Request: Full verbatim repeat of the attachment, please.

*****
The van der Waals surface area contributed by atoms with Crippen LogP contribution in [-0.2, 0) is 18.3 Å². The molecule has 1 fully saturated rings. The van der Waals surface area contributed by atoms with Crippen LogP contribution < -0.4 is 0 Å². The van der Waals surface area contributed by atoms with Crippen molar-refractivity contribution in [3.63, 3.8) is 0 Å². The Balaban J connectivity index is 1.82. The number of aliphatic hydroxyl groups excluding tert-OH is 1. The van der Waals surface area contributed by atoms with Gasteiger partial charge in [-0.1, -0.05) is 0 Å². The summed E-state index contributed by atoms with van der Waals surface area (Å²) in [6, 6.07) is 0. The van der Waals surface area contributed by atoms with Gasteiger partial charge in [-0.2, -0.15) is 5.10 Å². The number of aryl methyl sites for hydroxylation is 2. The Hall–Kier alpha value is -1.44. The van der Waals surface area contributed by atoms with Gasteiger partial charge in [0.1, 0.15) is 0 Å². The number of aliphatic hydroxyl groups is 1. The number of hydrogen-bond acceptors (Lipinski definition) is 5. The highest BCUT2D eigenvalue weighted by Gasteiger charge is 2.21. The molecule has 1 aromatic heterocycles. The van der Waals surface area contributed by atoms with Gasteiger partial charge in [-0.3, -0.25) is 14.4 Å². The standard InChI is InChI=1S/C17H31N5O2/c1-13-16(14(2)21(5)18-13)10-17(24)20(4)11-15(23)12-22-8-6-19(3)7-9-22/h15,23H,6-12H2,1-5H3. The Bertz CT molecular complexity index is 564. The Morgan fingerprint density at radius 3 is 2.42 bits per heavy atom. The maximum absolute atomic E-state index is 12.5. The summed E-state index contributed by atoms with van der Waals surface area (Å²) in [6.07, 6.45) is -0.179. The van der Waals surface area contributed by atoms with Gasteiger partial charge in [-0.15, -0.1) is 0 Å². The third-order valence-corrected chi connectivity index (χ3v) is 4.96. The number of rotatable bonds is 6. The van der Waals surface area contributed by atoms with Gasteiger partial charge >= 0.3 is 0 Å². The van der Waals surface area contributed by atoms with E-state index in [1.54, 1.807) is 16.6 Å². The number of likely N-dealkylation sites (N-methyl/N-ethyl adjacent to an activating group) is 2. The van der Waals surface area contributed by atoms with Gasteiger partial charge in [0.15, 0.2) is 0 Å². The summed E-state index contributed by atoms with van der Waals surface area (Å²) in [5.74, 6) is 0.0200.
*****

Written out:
The van der Waals surface area contributed by atoms with Crippen LogP contribution in [-0.2, 0) is 18.3 Å². The molecule has 1 fully saturated rings. The van der Waals surface area contributed by atoms with Crippen LogP contribution < -0.4 is 0 Å². The van der Waals surface area contributed by atoms with Crippen molar-refractivity contribution in [3.63, 3.8) is 0 Å². The Balaban J connectivity index is 1.82. The number of aliphatic hydroxyl groups excluding tert-OH is 1. The van der Waals surface area contributed by atoms with Gasteiger partial charge in [-0.1, -0.05) is 0 Å². The summed E-state index contributed by atoms with van der Waals surface area (Å²) in [6, 6.07) is 0. The van der Waals surface area contributed by atoms with Gasteiger partial charge in [-0.2, -0.15) is 5.10 Å². The number of aryl methyl sites for hydroxylation is 2. The Hall–Kier alpha value is -1.44. The van der Waals surface area contributed by atoms with Gasteiger partial charge in [0.1, 0.15) is 0 Å². The number of aliphatic hydroxyl groups is 1. The number of hydrogen-bond acceptors (Lipinski definition) is 5. The highest BCUT2D eigenvalue weighted by Gasteiger charge is 2.21. The molecule has 1 aromatic heterocycles. The van der Waals surface area contributed by atoms with Gasteiger partial charge in [-0.3, -0.25) is 14.4 Å². The standard InChI is InChI=1S/C17H31N5O2/c1-13-16(14(2)21(5)18-13)10-17(24)20(4)11-15(23)12-22-8-6-19(3)7-9-22/h15,23H,6-12H2,1-5H3. The Bertz CT molecular complexity index is 564. The Morgan fingerprint density at radius 3 is 2.42 bits per heavy atom. The maximum absolute atomic E-state index is 12.5. The summed E-state index contributed by atoms with van der Waals surface area (Å²) in [6.07, 6.45) is -0.179. The van der Waals surface area contributed by atoms with Gasteiger partial charge in [-0.15, -0.1) is 0 Å². The third-order valence-corrected chi connectivity index (χ3v) is 4.96. The number of rotatable bonds is 6. The van der Waals surface area contributed by atoms with Gasteiger partial charge >= 0.3 is 0 Å². The van der Waals surface area contributed by atoms with E-state index in [1.54, 1.807) is 16.6 Å². The number of likely N-dealkylation sites (N-methyl/N-ethyl adjacent to an activating group) is 2. The van der Waals surface area contributed by atoms with Gasteiger partial charge in [0.15, 0.2) is 0 Å². The summed E-state index contributed by atoms with van der Waals surface area (Å²) in [5.74, 6) is 0.0200.